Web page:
remember that all tattoos spread over time. so even the cleanest crispest art will get soft around the edges after, say, 10 years or so. because of that make sure you don't get your heart set on something ridiculously intricate with tiny detail.
also remember that there's very little regulation over the ingredients in tattoo ink. rather, all tattoo ink is subject to regulation by the FDA, but by and large there's really not much oversight happening in the industry. for that reason make sure you go to a reputable shop. this isn't time to bargain hunt and trade quality or safety for a small discount.
visit a few shops, it's all fine and good to look at the stock art on the wall (most places hang stock art) but what you really want to see is their work binder with photos of actual work done. take your time. sit back and flip through their photos and see if you see a good consistent style. talk to the artist about what you'd like and see how engaged they are in the discussion. definitely leave after that first visit and think it over. if you feel good about what you saw at one of the shops, go back and have the work done. don't feel like you have to get it done the very first day you walk in to talk to them.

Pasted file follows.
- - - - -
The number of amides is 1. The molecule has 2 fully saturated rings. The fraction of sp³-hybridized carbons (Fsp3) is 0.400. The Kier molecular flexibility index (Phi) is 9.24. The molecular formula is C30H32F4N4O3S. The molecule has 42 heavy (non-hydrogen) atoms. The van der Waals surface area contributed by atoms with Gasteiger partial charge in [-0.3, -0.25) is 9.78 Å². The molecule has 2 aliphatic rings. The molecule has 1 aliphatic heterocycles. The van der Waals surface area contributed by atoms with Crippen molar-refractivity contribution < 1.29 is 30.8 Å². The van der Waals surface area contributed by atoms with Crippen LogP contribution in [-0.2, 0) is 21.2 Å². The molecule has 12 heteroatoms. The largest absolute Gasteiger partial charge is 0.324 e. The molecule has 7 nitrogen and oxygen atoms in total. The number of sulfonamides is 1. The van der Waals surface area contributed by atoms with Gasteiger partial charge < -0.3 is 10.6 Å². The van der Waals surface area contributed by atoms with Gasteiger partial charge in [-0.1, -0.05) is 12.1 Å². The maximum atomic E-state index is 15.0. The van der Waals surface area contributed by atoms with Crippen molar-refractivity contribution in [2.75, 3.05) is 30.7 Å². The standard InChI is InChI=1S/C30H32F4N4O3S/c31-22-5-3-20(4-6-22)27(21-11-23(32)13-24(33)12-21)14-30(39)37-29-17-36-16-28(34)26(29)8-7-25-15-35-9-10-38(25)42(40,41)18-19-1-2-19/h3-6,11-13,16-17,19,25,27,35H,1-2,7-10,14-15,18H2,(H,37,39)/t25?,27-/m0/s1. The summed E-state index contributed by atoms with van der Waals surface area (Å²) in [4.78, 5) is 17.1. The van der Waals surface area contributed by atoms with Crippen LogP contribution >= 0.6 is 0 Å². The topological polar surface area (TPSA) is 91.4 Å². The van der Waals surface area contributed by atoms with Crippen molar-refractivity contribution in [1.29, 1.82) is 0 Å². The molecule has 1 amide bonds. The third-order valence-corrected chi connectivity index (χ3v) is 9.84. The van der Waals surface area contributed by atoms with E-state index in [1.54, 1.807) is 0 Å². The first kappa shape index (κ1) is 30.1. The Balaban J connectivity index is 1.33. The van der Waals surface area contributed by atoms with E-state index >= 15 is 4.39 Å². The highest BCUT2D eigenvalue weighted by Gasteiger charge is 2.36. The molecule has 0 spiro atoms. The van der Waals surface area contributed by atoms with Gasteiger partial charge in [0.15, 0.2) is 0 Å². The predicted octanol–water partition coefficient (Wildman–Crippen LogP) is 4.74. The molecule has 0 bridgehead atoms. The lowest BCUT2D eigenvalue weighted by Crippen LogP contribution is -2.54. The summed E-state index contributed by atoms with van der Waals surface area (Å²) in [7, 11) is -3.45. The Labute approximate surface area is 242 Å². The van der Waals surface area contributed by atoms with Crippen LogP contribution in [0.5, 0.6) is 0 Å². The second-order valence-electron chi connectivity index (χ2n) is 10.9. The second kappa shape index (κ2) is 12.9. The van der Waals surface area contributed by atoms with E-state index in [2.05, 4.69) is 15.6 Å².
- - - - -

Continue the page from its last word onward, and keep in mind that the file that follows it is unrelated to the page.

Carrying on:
lastly, they're artists. if you pick an artist whose work you admire and he/she makes recommendations, listen to their advice. if they say it's too small, it's probably too small. if they suggest changing the angle of the design, consider their suggestion.